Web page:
Dear Still Water Friends,
Sitting meditation is one of the most intimate, personal things we can do. We remove ourselves physically and psychologically from the rush of our days and take time to touch the vitality of our own lives and the workings of our own consciousness.
Over time, as we practice, many of us accumulate short meditation poems and touchstones that we use to guide our practice. Sometimes they are just a few meaningful words we say to ourselves as we begin a sitting, or when we are feelings scattered, overwrought, or low in energy.
One guide that I often use and teach is a 12-word meditation gatha written by Thich Nhat Hanh:
Present moment, wonderful moment.
Each of the lines of the poem is a pointer to a specific practice. “Breathing in, I am aware of breathing in. Breathing out, I am aware of breathing out.” We let go of everything else and focus our attention on the physicality of our breath. All we need to say is “In, out.” When we are new to the practice, the single words help to keep our attention from straying. When we have some experience and have settled into our breaths, then we can drop even the short words, simply being present to each in-breath and out-breath.
When it feels right, we can move on to “Breathing in, I am aware of the depth of my breath. Breathing out, I am aware of the speed of my breathing.” We merely notice. However, our noticing changes what we notice. Usually as we settle in, our breathing becomes deeper and slower. We say, “Deep, slow.”
“Calm, ease” directs our attention to the quality of our mental states and our bodies. Is our mind calm or agitated? Is our body at ease or tense? Again, if we are deeply present to our breathing, there is little we have to do. Our agitation subsides. Our tense body relaxes.
“Smile, release” is a way of changing our mental and physical energies. Smiling lightens us. Releasing is letting go of our worries, concerns, and tightness.
“Present moment, wonderful moment” is a reminder of the joy and beauty inherent in life. The previous exercises have settled and opened us. Now, for some precious moments, we are able to enjoy our existence. Our lives are miraculous, even on days when we and the people around us may be experiencing difficulties. (And recognizing the miraculousness of our lives will likely help us deal with the difficulties.)
Another meditation touchstone I sometimes use is a couplet from the 12th century Chinese Master Hongzhi, from the poem “Song of Silent Illumination”:
In silence, words are forgotten.
In utter clarity, things appear.
The first line is for me a reminder to let go of discursive thinking, to come to awareness of my breath, my body and my physical senses, my feelings and emotions, and the working of my mind — my awareness can become wordless and choiceless.
The second line reminds me that the practice of non-thinking, the silencing of the discursive mind, need not lead me to a drowsy vagueness of experience. Rather I can be awake and aware, I can come to see things as they really are, and that will bring me acceptance, joy, and peace.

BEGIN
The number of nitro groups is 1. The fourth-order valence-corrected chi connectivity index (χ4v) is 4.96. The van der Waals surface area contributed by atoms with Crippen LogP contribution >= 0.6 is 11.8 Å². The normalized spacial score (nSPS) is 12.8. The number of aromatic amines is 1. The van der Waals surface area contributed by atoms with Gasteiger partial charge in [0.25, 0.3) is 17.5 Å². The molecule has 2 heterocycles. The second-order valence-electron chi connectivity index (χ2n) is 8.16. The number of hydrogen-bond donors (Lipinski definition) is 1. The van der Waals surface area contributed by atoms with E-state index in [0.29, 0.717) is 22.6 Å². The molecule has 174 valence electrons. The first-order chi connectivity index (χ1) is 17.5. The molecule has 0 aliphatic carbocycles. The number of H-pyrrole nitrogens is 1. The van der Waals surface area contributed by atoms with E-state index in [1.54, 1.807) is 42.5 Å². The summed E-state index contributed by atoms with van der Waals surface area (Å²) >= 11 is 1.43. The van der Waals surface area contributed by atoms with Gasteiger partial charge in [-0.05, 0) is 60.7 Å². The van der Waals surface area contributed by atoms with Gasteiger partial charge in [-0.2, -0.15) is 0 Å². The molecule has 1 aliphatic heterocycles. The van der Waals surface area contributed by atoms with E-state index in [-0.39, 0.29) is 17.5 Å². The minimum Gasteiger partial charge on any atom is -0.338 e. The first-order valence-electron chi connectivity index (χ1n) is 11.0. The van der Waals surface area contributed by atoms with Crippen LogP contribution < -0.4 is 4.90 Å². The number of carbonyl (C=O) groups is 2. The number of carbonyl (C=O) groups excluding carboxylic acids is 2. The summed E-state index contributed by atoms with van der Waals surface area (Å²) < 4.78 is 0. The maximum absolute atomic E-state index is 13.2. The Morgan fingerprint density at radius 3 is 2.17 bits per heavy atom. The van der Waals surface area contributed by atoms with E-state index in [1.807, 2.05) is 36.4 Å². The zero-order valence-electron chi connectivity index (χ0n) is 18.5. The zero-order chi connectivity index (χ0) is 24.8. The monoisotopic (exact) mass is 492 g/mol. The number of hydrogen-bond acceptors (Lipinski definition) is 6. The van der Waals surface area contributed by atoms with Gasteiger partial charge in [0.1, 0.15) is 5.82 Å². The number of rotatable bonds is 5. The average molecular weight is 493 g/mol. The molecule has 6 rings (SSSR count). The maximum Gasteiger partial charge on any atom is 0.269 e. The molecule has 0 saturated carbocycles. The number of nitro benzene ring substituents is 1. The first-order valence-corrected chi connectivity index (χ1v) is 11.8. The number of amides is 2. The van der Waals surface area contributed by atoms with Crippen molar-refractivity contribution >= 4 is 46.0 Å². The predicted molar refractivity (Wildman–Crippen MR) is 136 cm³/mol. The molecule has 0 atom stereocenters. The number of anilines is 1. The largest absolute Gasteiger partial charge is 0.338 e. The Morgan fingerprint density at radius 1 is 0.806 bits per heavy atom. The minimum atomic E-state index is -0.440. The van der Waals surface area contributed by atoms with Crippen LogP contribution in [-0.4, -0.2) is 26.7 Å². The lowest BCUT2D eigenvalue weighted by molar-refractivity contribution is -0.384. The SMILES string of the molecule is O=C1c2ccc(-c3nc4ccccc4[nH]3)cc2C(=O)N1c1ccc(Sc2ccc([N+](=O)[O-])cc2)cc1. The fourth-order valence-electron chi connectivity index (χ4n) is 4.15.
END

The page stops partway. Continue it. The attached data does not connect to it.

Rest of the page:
This Thursday evening, after our meditation, the Dharma sharing will explore what we are actually doing when we are meditating. Are there poems, phrases, or touchstones, that assist you in your practice? You are invited to join us.
This week is also the first Thursday of the month and, as is our tradition, we will offer a brief newcomer’s orientation to mindfulness practice and to the Still Water community. The orientation will begin at 6:30 pm and participants are encouraged to stay for the evening program. If you would like to attend the orientation, it is helpful if you let us know by emailing us at info@StillWaterMPC.org.
You are also invited to join the Still Water community on Saturday, August 13th, for a Day of Practice at Blueberry Gardens. The theme will be “Clarity, Calmness, and Strength: Cultivating Compassion in Ourselves and Others.”
In the excerpt below Thich Nhat Hanh describes his own practice of meditation.
When I Practice Sitting Meditation
by Thich Nhat Hanh from the Congressional Retreat, October 27, 2011
When I practice sitting meditation, I do not open the doors of the eyes, the ears, the nose, the tongue, the body, or the mind, and yet I feel very alive. I feel cozy. I practice breathing in mindfully and I touch the fact that I am alive. I touch the miracle of life within me. I enjoy breathing in and breathing out. I generate the energy of mindfulness.
Mindfulness is the energy that can help protect us. In the Buddhist tradition, mindfulness is the essence of a Buddha. A Buddha is someone inhabited by the energy of mindfulness. Mindfulness is the energy that allows you to know what is going on. What is going on is that you are alive. What is going on is that you have a body. What is going on is that there is a paradise of forms and colors available in the here and the now.
What is available is the Kingdom of God, not only around you, but in you. That flower is a wonder and if you have enough mindfulness and concentration you recognize that as something belonging to the Kingdom of God. If we get in touch deeply enough with that flower, we get in touch with the Kingdom and we get in touch with God. That is thanks to mindfulness.